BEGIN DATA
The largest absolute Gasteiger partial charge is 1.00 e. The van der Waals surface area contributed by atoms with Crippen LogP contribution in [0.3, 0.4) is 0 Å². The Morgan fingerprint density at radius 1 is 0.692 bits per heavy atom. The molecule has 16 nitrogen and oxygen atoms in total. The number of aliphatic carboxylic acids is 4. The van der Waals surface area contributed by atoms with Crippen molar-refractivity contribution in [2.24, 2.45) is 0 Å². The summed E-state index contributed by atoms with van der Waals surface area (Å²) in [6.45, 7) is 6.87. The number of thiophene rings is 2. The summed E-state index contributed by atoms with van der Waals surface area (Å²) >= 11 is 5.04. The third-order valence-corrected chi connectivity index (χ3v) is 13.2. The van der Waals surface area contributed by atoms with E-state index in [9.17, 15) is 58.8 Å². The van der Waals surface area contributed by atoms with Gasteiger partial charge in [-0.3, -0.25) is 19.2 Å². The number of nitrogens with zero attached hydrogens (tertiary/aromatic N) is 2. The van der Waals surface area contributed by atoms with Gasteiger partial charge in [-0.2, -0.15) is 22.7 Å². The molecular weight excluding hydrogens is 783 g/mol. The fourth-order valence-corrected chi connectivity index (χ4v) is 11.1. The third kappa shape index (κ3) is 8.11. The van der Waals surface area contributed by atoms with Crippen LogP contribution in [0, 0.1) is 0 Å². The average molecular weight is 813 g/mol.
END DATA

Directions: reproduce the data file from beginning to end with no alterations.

The largest absolute Gasteiger partial charge is 1.00 e. The van der Waals surface area contributed by atoms with Crippen LogP contribution in [0.3, 0.4) is 0 Å². The Morgan fingerprint density at radius 1 is 0.692 bits per heavy atom. The molecule has 16 nitrogen and oxygen atoms in total. The number of aliphatic carboxylic acids is 4. The van der Waals surface area contributed by atoms with Crippen molar-refractivity contribution in [2.24, 2.45) is 0 Å². The summed E-state index contributed by atoms with van der Waals surface area (Å²) in [6.45, 7) is 6.87. The number of thiophene rings is 2. The summed E-state index contributed by atoms with van der Waals surface area (Å²) >= 11 is 5.04. The third-order valence-corrected chi connectivity index (χ3v) is 13.2. The van der Waals surface area contributed by atoms with E-state index in [9.17, 15) is 58.8 Å². The van der Waals surface area contributed by atoms with Gasteiger partial charge in [-0.3, -0.25) is 19.2 Å². The number of nitrogens with zero attached hydrogens (tertiary/aromatic N) is 2. The van der Waals surface area contributed by atoms with Gasteiger partial charge in [-0.2, -0.15) is 22.7 Å². The molecular weight excluding hydrogens is 783 g/mol. The fourth-order valence-corrected chi connectivity index (χ4v) is 11.1. The third kappa shape index (κ3) is 8.11. The van der Waals surface area contributed by atoms with Crippen LogP contribution in [0, 0.1) is 0 Å². The average molecular weight is 813 g/mol.